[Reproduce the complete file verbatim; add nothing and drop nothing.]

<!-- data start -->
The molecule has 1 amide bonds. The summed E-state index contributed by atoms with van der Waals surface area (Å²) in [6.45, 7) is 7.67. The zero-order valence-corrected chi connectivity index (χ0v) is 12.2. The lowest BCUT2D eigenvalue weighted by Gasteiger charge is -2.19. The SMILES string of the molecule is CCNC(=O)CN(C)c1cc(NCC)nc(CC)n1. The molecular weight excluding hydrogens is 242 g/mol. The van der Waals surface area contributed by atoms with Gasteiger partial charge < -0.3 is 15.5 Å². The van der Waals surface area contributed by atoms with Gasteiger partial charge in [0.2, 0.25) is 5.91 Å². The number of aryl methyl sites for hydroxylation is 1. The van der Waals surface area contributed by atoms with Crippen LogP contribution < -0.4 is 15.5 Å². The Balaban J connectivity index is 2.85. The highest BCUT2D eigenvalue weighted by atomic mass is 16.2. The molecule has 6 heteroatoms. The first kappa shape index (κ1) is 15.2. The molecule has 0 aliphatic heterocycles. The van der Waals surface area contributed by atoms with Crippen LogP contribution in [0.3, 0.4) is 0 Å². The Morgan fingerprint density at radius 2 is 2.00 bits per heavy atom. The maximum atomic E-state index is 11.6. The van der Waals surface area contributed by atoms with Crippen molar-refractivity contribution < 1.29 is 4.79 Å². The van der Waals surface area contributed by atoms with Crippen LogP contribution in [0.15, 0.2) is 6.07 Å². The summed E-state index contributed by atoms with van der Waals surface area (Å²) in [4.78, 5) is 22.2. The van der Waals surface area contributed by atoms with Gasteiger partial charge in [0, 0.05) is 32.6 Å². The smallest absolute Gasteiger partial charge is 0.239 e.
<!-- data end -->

The molecule has 1 amide bonds. The summed E-state index contributed by atoms with van der Waals surface area (Å²) in [6.45, 7) is 7.67. The zero-order valence-corrected chi connectivity index (χ0v) is 12.2. The lowest BCUT2D eigenvalue weighted by Gasteiger charge is -2.19. The SMILES string of the molecule is CCNC(=O)CN(C)c1cc(NCC)nc(CC)n1. The molecular weight excluding hydrogens is 242 g/mol. The van der Waals surface area contributed by atoms with Gasteiger partial charge < -0.3 is 15.5 Å². The van der Waals surface area contributed by atoms with Gasteiger partial charge in [0.2, 0.25) is 5.91 Å². The number of aryl methyl sites for hydroxylation is 1. The van der Waals surface area contributed by atoms with Crippen LogP contribution < -0.4 is 15.5 Å². The Balaban J connectivity index is 2.85. The highest BCUT2D eigenvalue weighted by atomic mass is 16.2. The molecule has 6 heteroatoms. The first kappa shape index (κ1) is 15.2. The molecule has 0 aliphatic heterocycles. The van der Waals surface area contributed by atoms with Crippen LogP contribution in [0.3, 0.4) is 0 Å². The Morgan fingerprint density at radius 2 is 2.00 bits per heavy atom. The maximum atomic E-state index is 11.6. The van der Waals surface area contributed by atoms with Crippen molar-refractivity contribution < 1.29 is 4.79 Å². The van der Waals surface area contributed by atoms with Crippen LogP contribution in [0.15, 0.2) is 6.07 Å². The summed E-state index contributed by atoms with van der Waals surface area (Å²) in [4.78, 5) is 22.2. The van der Waals surface area contributed by atoms with Gasteiger partial charge in [0, 0.05) is 32.6 Å². The smallest absolute Gasteiger partial charge is 0.239 e.